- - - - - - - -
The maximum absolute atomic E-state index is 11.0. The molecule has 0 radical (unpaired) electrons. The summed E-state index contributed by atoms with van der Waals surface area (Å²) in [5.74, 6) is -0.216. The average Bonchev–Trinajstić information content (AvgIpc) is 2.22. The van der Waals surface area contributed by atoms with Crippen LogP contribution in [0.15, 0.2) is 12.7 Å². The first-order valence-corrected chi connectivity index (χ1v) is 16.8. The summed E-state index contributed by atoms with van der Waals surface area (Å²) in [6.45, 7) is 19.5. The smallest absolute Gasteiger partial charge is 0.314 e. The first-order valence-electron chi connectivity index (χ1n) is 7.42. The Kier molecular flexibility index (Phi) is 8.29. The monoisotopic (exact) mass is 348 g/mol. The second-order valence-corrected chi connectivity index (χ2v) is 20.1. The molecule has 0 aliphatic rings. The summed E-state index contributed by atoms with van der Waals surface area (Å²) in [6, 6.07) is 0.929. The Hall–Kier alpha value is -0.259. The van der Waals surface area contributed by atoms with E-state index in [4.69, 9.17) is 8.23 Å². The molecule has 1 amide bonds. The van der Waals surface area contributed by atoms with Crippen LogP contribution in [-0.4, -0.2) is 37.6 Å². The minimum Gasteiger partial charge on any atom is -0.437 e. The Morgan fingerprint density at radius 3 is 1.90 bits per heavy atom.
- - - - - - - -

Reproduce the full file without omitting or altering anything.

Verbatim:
The maximum absolute atomic E-state index is 11.0. The molecule has 0 radical (unpaired) electrons. The summed E-state index contributed by atoms with van der Waals surface area (Å²) in [5.74, 6) is -0.216. The average Bonchev–Trinajstić information content (AvgIpc) is 2.22. The van der Waals surface area contributed by atoms with Crippen LogP contribution in [0.15, 0.2) is 12.7 Å². The first-order valence-corrected chi connectivity index (χ1v) is 16.8. The summed E-state index contributed by atoms with van der Waals surface area (Å²) in [6.45, 7) is 19.5. The smallest absolute Gasteiger partial charge is 0.314 e. The first-order valence-electron chi connectivity index (χ1n) is 7.42. The Kier molecular flexibility index (Phi) is 8.29. The monoisotopic (exact) mass is 348 g/mol. The second-order valence-corrected chi connectivity index (χ2v) is 20.1. The molecule has 0 aliphatic rings. The summed E-state index contributed by atoms with van der Waals surface area (Å²) in [6, 6.07) is 0.929. The Hall–Kier alpha value is -0.259. The van der Waals surface area contributed by atoms with E-state index in [4.69, 9.17) is 8.23 Å². The molecule has 1 amide bonds. The van der Waals surface area contributed by atoms with Crippen LogP contribution in [-0.4, -0.2) is 37.6 Å². The minimum Gasteiger partial charge on any atom is -0.437 e. The Morgan fingerprint density at radius 3 is 1.90 bits per heavy atom.